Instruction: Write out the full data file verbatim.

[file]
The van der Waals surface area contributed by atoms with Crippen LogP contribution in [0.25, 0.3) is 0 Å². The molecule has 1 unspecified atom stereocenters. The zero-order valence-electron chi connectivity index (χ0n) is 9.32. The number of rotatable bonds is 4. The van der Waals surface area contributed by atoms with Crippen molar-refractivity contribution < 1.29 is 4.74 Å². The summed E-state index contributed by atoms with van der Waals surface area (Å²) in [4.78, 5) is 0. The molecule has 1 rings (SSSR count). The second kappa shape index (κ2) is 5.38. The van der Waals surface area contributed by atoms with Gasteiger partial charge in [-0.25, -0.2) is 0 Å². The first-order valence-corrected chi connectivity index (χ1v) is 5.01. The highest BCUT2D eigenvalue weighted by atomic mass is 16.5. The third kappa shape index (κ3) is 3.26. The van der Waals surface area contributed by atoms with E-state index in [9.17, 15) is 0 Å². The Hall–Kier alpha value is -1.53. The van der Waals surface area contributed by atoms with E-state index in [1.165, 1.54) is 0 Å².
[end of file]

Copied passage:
The van der Waals surface area contributed by atoms with Crippen LogP contribution in [0.25, 0.3) is 0 Å². The molecule has 1 unspecified atom stereocenters. The zero-order valence-electron chi connectivity index (χ0n) is 9.32. The number of rotatable bonds is 4. The van der Waals surface area contributed by atoms with Crippen molar-refractivity contribution < 1.29 is 4.74 Å². The summed E-state index contributed by atoms with van der Waals surface area (Å²) in [4.78, 5) is 0. The molecule has 1 rings (SSSR count). The second kappa shape index (κ2) is 5.38. The van der Waals surface area contributed by atoms with Gasteiger partial charge in [-0.25, -0.2) is 0 Å². The first-order valence-corrected chi connectivity index (χ1v) is 5.01. The highest BCUT2D eigenvalue weighted by atomic mass is 16.5. The third kappa shape index (κ3) is 3.26. The van der Waals surface area contributed by atoms with E-state index in [9.17, 15) is 0 Å². The Hall–Kier alpha value is -1.53. The van der Waals surface area contributed by atoms with E-state index in [1.165, 1.54) is 0 Å².